In this talk I will argue for the following two points :
1) that all valuation, that is the establishment of a grading of values, should diminish the credibility of the scientific expert in the eyes of the lay-person and
2) that different techniques for bringing valuation to the surface in such a way as to maintain the objectivity of scientific expertise face important difficulties. The argument for the first point is based on the claim that the scientific credibility of expertise rests partly on the fact that scientists display an ‘objectifying attitude’ (in the sense of Van Fraassen, 2002), that is they objectivise the object their studies, they impose a distance between the object and the subject of study, etc. The establishment of a grading of values by scientists themselves violates the objectiying attitude. As a result, the lay-person may discern an indication of interests at play and/or a possible bias on behalf of the expert. The second point will be argued for via an analysis of valuation externalisation techniques such as described in literature in sociology (Lamont, 2012).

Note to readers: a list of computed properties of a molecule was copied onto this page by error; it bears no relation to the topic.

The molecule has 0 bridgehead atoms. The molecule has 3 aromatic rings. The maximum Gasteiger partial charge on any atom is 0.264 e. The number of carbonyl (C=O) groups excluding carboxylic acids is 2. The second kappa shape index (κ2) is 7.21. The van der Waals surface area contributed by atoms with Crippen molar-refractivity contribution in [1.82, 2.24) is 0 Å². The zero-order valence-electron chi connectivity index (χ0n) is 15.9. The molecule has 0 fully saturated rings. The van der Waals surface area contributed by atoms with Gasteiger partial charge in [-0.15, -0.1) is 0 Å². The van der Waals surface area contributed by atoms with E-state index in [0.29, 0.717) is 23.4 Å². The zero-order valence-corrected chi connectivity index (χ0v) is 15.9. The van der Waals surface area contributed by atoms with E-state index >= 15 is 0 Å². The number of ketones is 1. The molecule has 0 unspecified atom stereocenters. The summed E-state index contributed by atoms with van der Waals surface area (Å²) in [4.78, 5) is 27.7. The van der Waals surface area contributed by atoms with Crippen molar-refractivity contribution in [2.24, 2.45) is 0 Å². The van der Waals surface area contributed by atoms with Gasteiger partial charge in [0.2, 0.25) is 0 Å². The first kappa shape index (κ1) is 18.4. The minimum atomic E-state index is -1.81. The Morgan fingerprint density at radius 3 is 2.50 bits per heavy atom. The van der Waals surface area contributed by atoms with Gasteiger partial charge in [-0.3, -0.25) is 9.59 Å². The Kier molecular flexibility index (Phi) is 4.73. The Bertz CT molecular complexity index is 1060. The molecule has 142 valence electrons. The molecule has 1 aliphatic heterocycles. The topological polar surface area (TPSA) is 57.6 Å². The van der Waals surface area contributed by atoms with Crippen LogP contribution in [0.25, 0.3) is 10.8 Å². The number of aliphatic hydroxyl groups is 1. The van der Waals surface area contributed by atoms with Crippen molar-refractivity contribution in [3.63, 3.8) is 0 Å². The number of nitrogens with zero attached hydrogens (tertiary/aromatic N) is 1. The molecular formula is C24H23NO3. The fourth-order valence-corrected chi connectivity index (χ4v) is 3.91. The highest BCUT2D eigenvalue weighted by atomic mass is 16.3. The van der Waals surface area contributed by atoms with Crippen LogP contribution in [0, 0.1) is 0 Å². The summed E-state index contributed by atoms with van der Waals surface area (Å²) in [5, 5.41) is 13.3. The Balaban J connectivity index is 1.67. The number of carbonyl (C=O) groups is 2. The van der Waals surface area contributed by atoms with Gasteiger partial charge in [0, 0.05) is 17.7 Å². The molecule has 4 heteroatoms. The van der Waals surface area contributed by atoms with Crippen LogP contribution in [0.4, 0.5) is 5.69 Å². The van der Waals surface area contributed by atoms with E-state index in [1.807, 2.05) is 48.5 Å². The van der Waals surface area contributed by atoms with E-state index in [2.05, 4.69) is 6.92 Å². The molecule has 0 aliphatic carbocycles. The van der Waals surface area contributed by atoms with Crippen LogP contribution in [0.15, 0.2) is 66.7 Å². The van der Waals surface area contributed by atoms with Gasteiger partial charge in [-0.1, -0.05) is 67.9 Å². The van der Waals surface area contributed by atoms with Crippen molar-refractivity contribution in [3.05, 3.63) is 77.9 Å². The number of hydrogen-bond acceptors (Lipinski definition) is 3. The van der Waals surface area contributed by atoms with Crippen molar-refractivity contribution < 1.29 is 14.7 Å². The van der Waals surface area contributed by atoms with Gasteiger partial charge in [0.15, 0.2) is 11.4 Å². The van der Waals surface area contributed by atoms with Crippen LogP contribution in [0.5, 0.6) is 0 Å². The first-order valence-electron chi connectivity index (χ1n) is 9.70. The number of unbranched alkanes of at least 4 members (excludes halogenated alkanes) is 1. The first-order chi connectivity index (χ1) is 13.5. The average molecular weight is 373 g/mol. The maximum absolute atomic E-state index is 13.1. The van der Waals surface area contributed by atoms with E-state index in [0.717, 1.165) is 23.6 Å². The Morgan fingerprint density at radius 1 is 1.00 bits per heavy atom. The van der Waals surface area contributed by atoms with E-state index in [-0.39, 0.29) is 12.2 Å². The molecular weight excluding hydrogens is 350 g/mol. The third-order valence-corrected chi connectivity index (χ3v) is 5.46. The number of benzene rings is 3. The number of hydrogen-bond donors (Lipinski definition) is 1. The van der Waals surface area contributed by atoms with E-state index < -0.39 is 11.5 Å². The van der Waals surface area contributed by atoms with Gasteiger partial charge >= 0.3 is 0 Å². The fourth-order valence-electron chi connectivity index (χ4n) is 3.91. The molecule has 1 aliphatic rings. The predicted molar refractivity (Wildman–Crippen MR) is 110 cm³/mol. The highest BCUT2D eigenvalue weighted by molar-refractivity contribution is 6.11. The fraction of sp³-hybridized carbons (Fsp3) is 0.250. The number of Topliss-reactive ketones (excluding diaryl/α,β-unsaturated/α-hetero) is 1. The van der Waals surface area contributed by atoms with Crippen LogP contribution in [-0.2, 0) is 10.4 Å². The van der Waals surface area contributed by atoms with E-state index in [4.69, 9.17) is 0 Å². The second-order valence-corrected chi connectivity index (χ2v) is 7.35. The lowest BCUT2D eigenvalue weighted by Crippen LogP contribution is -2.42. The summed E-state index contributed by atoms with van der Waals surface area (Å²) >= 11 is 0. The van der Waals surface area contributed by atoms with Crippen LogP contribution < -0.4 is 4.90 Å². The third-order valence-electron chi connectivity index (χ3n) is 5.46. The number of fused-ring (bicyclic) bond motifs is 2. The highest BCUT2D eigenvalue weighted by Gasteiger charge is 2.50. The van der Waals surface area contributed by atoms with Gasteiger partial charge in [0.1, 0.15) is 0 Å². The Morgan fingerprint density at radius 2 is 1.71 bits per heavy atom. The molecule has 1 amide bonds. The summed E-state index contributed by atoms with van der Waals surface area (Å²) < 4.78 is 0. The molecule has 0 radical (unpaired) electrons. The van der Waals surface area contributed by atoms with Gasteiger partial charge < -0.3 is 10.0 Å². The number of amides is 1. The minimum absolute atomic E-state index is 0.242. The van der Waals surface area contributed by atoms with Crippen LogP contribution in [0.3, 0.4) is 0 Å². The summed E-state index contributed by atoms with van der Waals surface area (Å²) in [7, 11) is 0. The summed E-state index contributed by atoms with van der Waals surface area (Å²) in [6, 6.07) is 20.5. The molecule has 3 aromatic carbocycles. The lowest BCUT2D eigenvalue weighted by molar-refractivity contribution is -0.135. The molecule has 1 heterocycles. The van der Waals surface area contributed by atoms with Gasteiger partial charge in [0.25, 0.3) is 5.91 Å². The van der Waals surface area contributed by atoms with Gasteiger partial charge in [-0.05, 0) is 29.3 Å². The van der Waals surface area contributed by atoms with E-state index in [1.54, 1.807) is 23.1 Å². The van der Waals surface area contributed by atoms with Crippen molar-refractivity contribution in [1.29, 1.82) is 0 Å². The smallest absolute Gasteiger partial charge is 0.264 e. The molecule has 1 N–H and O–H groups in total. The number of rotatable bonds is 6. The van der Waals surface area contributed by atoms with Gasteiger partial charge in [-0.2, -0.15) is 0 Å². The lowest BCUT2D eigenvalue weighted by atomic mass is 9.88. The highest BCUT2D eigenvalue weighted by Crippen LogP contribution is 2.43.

Alexandre Guay (Université Catholique de Louvain, Belgium) Valuation, évaluation et expertise scientifique (talk delivered in French) (Valuation, evaluation and scientific expertise)
Thursday 12 March 2015, – Salle des Colloques, BSHM, 1251 avenue Centrale, University Campus of Saint Martin d’Hères. References Van Fraassen, B. C. (2008). The empirical stance. Yale University Press. Lamont, M. (2012). Toward a comparative sociology of valuation and evaluation. Sociology, 38(1), 201.